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Ts. Munkhbayar fights destructive mining in Mongolia

Ts. Munkhbayar. Photo: Goldman Environmental Prize. Born into a family of Mongolian herders, Ts. Munkhbayar remembers when the livestock was healthy, the water was clean, and kids went ice skating on the nearby river. "I had a very happy childhood," he says. In the early 1990s, a gold-mining boom overshadowed all that; because of widespread hydraulic mining, which uses high-pressure water systems, the river shrank, his family was sickened by polluted well water, and community members fled. "I just couldn't stand there and see the whole village be destroyed by the mining companies," Munkhbayar remembers. He began to organize his …

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Letter to the editor from Arkansas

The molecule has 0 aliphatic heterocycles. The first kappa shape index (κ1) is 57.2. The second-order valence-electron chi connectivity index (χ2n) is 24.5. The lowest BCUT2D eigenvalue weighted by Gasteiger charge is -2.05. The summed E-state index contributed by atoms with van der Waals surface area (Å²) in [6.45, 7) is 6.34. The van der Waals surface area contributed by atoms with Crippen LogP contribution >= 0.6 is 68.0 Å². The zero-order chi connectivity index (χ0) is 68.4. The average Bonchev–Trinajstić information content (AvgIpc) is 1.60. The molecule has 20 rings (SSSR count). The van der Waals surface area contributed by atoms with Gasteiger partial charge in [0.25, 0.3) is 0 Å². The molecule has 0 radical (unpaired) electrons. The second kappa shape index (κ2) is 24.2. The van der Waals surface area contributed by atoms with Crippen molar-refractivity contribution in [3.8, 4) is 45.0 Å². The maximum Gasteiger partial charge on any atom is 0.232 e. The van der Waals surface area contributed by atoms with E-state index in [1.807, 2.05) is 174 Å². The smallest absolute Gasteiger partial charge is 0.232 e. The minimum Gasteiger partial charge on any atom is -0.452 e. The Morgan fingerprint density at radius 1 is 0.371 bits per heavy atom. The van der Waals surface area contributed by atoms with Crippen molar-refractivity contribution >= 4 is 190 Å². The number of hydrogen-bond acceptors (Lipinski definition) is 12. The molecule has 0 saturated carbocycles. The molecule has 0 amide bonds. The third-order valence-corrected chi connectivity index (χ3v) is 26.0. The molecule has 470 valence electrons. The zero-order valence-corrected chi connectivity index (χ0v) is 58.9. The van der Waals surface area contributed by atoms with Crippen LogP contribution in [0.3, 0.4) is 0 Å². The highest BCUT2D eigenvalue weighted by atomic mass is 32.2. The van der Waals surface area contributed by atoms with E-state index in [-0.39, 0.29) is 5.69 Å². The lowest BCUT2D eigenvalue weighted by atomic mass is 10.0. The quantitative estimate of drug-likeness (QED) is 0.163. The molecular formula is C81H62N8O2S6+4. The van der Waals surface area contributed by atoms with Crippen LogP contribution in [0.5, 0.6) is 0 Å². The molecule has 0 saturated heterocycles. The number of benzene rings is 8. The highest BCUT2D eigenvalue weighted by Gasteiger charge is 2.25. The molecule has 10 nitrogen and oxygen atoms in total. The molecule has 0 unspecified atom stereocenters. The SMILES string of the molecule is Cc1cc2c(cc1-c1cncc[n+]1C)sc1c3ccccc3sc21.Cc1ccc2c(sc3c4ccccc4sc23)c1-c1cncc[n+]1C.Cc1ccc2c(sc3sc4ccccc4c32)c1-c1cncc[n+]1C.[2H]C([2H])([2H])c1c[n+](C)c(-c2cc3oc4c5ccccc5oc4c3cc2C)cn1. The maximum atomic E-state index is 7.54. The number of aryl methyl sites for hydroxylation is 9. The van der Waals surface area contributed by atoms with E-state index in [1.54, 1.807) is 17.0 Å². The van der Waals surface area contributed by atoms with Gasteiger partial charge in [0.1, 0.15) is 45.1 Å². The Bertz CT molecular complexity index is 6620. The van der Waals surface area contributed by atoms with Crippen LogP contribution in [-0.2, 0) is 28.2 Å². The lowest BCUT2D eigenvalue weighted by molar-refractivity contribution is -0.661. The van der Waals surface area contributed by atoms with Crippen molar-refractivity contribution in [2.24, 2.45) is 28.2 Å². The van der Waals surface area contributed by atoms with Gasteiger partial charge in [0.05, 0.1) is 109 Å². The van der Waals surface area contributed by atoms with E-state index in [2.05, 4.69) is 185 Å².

This is the text of a letter to the editor printed in the Arkansas Democrat-Gazette on April 16 of this year: You may have noticed that March of this year was particularly hot. As a matter of fact, I understand that it was the hottest March since the beginning of the last century. All of the trees were fully leafed out and legions of bugs and snakes were crawling around during a time in Arkansas when, on a normal year, we might see a snowflake or two. This should come as no surprise to any reasonable person. As you know, …

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A belated Earth Day quiz

Can you guess? 1. "In 1971, I participated in the second Earth Day and became the coordinator of an interdisciplinary Environmental Studies program at West Georgia College." Find out here. 2. On the occasion of the first Earth Day: "[there is an] absolute necessity of waging all-out war against the debauching of the environment." Find out here. 3. "Our nation has both an obligation and self-interest in facing, head-on, the serious environmental, economic and national security threat posed by global warming." Find out here. 4. "We simply must do everything we can in our power to slow down global warming …